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Topic: controlling up to 120 digital output pins (Read 6671 times) previous topic - next topic

diegobrn

Feb 02, 2012, 06:55 pm Last Edit: Feb 02, 2012, 06:57 pm by brn Reason: 1
Hi,
I need to control up to 120 digital output pins. Only two output pins will be active at the same time so there should not be problems about the total available current.

I know I could use more shift registers connected in a daisy chain fashion. However I am looking for the most simple solution with respect to wiring and programming.

If there could be in the market a MUX/DEMUX module with 64 ouput channels it would be great. With two of these modules I could manage 128 output pins using only 16 pins. However I can't find a such module on the web.

Hence I am thinking about two different choiches:

- using an Arduino Mega 2560 and 8 MUX/DEMUX with 16 output channels modules like

http://www.robot-italy.com/product_info.php?products_id=2257
(the page is in Italian, but the English datasheet is attached)

In this way with 40 digital pins I can address up to 128 output pins.

- using two Arduino Uno with the MUX shield attached

http://mayhewlabs.com/products/arduino-mux-shield

The MUX Shield adds 48 digital pins using 5 digital pins of the existing Arduino. So, with 2 Arduino with a MUX shield, I could manage up to 96 output pins in total.

Do you have any suggestion? Do you know another simple way?

thanks in advance

Grumpy_Mike

It depends on what you want to do with these pins.

The simplest, and possibly cheapest, is to use shift registers.

However, if you want to light up LEDs then using the MAX6954 will allow the control of 128 LEDs with one 40 pin chip. However these are not cheap.

Port expanders like the MCP23S17 has 16 output pins on the SPI bus and you can have 8 of them addressed easily on the same bus giving you a total of 128 input or outputs.

robtillaart


check - http://macetech.com/store/index.php?main_page=product_info&cPath=4&products_id=23 -
Rob Tillaart

Nederlandse sectie - http://arduino.cc/forum/index.php/board,77.0.html -
(Please do not PM for private consultancy)

diegobrn

Thank you so much!

The first 60 pins will control 60 transistors.

Actually the second 60 pins will control 60 LEDs.

According to your knowledge, there are suitable MUX/DEMUX in the market?

diegobrn

Yes,
http://macetech.com/store/index.php?main_page=product_info&cPath=4&products_id=23 -

seems to be the perfect solution! They say it is possibile using two Centipede shields at the same time, the second one on the top of the first one..so 128 pins!

I think I will buy these shields!

thank you guys

macegr

Yes, it is possible to use two Centipede Shields at the same time, there is a jumper to select upper or lower address range. However, physically it will be difficult to stack them. You need to be able to access the pins on the lower shield. That will require either long header pins on the top shield, or stacking additional passthrough headers to raise the top shield enough to provide clearance.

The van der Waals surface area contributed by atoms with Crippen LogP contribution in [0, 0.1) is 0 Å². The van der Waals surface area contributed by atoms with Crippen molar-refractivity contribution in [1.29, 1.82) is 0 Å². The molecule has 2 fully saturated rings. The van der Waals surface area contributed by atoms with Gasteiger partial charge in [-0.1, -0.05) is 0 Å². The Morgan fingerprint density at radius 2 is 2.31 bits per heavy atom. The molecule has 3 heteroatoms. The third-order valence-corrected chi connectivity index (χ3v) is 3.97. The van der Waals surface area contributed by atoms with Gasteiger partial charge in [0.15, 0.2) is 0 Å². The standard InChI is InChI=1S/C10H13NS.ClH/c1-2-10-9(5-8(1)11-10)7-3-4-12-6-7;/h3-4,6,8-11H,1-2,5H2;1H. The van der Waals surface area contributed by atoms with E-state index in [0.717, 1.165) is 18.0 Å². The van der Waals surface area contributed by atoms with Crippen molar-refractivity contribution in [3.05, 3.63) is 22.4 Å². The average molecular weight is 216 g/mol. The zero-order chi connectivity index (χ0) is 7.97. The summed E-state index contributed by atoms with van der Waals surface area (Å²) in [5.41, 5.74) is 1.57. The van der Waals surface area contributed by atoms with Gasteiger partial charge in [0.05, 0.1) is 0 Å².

Alternately, some customers have just put the Centipede shield near the Arduino and run the four wires (5V, GND, A4, A5) needed to the second shield. Most of the Arduino pins are not used so you don't really have to stack them.
Unique RGB LED Modules and Arduino shields: http://www.macetech.com/store

knighty

with an extra set of jumpers you could stack them leaving an extra gap in-between

and if you miss out 1 stack of jumpers and use some wire..... I guess you could stack them more than 2 high ? (hop so)


just ordered 1 to try out :-)

macegr

Since this board uses the MCP23017 I2C expander chip, and each chip can have one of 8 addresses, you can only have two Centipede Shields connected to the same I2C bus (four chips per PCB). With multiple software I2C buses or I2C multiplexers you could have a ridiculous amount of I/O, though not with stacked shields.
Unique RGB LED Modules and Arduino shields: http://www.macetech.com/store

diegobrn

Thank you so much guys.
I am definitevely oriented to buy 2 Centipete shields. In the worst case I will use two Arduinos with a Centipete shield for each of them.

CrossRoads

Can you live with the outputs being multipled at 800 Hz? If so, then look into 2 MAX7219/7221 chips controlling 64 outputs each.
I would think for the LEDs for sure that would be okay.
If you want to control higher current on each output directly, then a bank of TPIC6B595, TPIC6C595, or TPIC6D595 shift registers might be the more straightforward way to go.
I am waiting on a board now that has 12 TPIC6B595 to control up to 12 digits made from LED strip lights powered from 12V.  Would be easy to expand to 16 to control 128 outputs.
Designing & building electrical circuits for over 25 years.  Screw Shield for Mega/Due/Uno,  Bobuino with ATMega1284P, & other '328P & '1284P creations & offerings at  my website.

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